7. Renoir

    May 15Th Support Group

    As a current med student: I don't think you can possibly underestimate amount of disorganization and lack of execution in a med school office...
  8. The thinking was -probably only for trauma or minor procedures done in an urgent care or rural ED. In retrospect, a lot of the techniques could be learned on my own anyways. In talking to my advisor, I'm told having this many 'lifestyle' specialty elective looks suspicious for some applying family, so I'll probably spend more time on family and internal electives.
  9. I'm interested in the same advice as OP, but with a Family Rural residency in mind. (CCFP-EM or CCFP-FPA are potentials down the road) So far I've come up with: Radiology Anesth Derm Plastics (rural site) Ultrasound Do these make sense? Any advice from other primary care folks? Thank-you!
  10. Absolutely no 'multi-red-flags'. The person asked if THEY would get a red flag for someone else's behavior. Even if the wrong person was identified, it would be handled with the weight and context of it being a large group of people. I.e. it would get thrown out as a red flag unless the applicant had other serious red flags during interviews.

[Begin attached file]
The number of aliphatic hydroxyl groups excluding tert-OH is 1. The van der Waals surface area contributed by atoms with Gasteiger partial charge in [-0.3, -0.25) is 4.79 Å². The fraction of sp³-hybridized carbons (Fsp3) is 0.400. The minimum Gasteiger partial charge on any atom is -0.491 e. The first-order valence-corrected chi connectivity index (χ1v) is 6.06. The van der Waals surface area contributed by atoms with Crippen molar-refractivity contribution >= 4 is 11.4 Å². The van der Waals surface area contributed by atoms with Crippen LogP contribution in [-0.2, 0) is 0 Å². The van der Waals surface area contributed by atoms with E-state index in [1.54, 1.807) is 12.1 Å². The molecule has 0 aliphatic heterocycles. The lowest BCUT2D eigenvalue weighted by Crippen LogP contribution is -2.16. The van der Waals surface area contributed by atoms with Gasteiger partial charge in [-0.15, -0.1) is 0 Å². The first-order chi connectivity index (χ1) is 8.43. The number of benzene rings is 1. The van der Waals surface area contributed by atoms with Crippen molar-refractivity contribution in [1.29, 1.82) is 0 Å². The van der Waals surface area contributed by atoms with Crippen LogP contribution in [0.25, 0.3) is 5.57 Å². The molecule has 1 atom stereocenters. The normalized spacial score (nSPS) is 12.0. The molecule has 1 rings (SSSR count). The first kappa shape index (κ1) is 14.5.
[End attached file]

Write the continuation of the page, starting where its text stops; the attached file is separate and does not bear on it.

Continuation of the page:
11. I'm thinking of the small groups rooms where you have 10 people around tables. I guess I didn't really mean obnoxious, but I suppose I was thinking of something ridiculous like a widescreen movie-viewing laptop - might just be annoying to lug around or position out of the way when you're doing small group stuff. (Although tons of dota players, so maybe you DO want a gaming laptop ) I wouldn't worry too much about your choice - probably the biggest thing will be getting a good software setup so you can efficiently write over pdfs and ppts, or somehow encapsulate all the notes you'll be summarizing... I like OneNote, others use a word doc, quite a few type notes directly onto their ppts...
  12. You'll almost exclusively be in a lecture hall that has long, continuous desks or else you'll be at small session tables. The tables are where an obnoxiously large computer might be annoying to lug around. I had a laptop for all of my academic career, and actually stopped using laptops for notes entirely in my first year med. I would suggest buying after your first few weeks of school so you have an idea of your needs given the context. Most people hadn't sorted out SP3s vs. paper vs. MacBooks until October.
  13. Renoir

    Is Anyone Else Lonely?

    ...
  14. Renoir

    On Podcasts...

    Really been enjoying "The Orbital Mechanics" - podcast about spaceflight, rockets, SpaceX, and such. It's pretty accessible since neither of the guys are rocket engineers